Because we no longer engage in discourse, and instead practice repeating simple “takes”, educating each other about these “takes”, and slandering people who challenge these “takes”, we feel very threatened by innovative, dissident, creative, or unusual thinking. Many of us no longer know how to relate to ideas beyond passively “learning” the “right” ones or condemning the “wrong” ones as “violent.” We don’t know how to think deeply and at length, how to listen carefully and with curiosity, how to pay sustained attention, how to wonder, or how to ask generative questions. We are all definitely capable of developing these skills, and in fact, I believe our retreat from these practices contributes to our deeply felt sense of alienation and dissatisfaction with our lives. Our despair is in part derived from our lack of participation. Since we no longer participate in discourse we no longer feel we have the capacity to be part of the solving of the many problems facing humanity. This feels really bad. As a species I believe that human beings are problem solvers. I believe we have a deep need to be curious and engaged, and I believe that repressing these needs makes us profoundly unhappy while also blocking our best bet at getting out of the mess we are in.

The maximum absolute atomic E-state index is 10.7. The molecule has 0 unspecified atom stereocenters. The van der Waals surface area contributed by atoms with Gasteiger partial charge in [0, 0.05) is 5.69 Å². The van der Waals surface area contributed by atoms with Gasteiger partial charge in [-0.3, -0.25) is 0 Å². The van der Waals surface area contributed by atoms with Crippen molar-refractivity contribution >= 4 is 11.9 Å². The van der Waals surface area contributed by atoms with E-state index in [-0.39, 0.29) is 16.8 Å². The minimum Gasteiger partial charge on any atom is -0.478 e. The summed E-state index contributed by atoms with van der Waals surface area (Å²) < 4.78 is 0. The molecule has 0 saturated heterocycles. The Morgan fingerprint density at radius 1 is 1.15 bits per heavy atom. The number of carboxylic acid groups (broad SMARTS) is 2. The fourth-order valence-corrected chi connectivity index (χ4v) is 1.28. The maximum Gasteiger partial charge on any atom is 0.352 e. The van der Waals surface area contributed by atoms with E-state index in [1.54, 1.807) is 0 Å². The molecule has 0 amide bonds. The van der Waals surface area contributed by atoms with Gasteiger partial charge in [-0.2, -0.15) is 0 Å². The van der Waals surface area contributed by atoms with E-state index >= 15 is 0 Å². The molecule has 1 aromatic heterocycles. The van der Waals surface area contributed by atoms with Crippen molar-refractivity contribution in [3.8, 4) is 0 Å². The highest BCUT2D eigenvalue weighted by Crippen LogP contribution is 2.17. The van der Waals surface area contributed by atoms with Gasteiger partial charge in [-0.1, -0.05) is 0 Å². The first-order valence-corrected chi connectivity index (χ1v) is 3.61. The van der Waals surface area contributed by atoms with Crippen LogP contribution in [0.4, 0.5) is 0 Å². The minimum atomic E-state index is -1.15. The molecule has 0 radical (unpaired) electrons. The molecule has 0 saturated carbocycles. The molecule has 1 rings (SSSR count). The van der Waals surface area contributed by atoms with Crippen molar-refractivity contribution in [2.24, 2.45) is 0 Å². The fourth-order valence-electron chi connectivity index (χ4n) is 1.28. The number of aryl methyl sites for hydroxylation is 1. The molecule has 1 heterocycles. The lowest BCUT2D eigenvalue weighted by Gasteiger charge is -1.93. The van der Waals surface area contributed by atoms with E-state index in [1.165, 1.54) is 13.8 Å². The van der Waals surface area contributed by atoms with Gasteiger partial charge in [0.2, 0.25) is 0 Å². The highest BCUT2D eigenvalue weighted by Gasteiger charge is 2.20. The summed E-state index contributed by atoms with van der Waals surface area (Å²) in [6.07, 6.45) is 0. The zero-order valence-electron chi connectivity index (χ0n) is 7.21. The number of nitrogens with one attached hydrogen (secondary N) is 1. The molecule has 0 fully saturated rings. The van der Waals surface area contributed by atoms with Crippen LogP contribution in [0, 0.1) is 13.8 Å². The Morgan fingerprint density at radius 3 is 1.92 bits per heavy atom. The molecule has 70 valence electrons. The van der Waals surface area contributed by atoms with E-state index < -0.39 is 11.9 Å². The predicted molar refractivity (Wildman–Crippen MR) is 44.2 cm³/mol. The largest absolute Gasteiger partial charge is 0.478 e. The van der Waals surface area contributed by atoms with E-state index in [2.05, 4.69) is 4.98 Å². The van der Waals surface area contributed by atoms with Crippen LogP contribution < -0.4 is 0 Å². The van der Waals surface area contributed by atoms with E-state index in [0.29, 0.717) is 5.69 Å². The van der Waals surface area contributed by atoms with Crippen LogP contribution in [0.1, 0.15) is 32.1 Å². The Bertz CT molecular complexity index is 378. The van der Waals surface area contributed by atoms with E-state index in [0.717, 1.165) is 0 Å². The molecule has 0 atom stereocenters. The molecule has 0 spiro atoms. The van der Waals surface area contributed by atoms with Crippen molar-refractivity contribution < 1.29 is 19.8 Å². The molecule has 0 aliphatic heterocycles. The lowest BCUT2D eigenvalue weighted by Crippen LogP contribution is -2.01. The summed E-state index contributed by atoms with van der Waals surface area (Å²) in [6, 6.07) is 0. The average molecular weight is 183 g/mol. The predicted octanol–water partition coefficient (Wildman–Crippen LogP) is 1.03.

A huge amount of what people now consider to be political action is actually censorship, the promoting of conformity, and the punishment of dissident thinking. Because we have become so unskilled at sincerely engaging with and considering ideas, we react to ideas outside the “social justice” orthodoxy as necessarily violent, oppressive, harmful, bigoted, supremacist, or right wing. A lot of self defined leftists, anarchists, and anti-oppressive activists are in favour of using threats, slander, social pressure, and intimidation to silence unorthodox and dissenting thinking, even when that thinking is explicitly leftist and in favour of the liberation, rights, and dignity of all human beings. I had my tires slashed and shit poured on my car for publicly challenging cancel culture. The people who did this feel so confident that their views are correct and mine are violent that they physically damaged my personal property to attempt to scare me into not speaking. I have received threats to my physical safety, threats on my life, and a huge amount dehumanizing and disrespectful harassment for being a principled and dissident thinker on the left. It is insane to me that these people can convince themselves that they are the ones in favour of liberation and anti-oppression as they attempt to squash discourse and produce conformity through harassment and threats.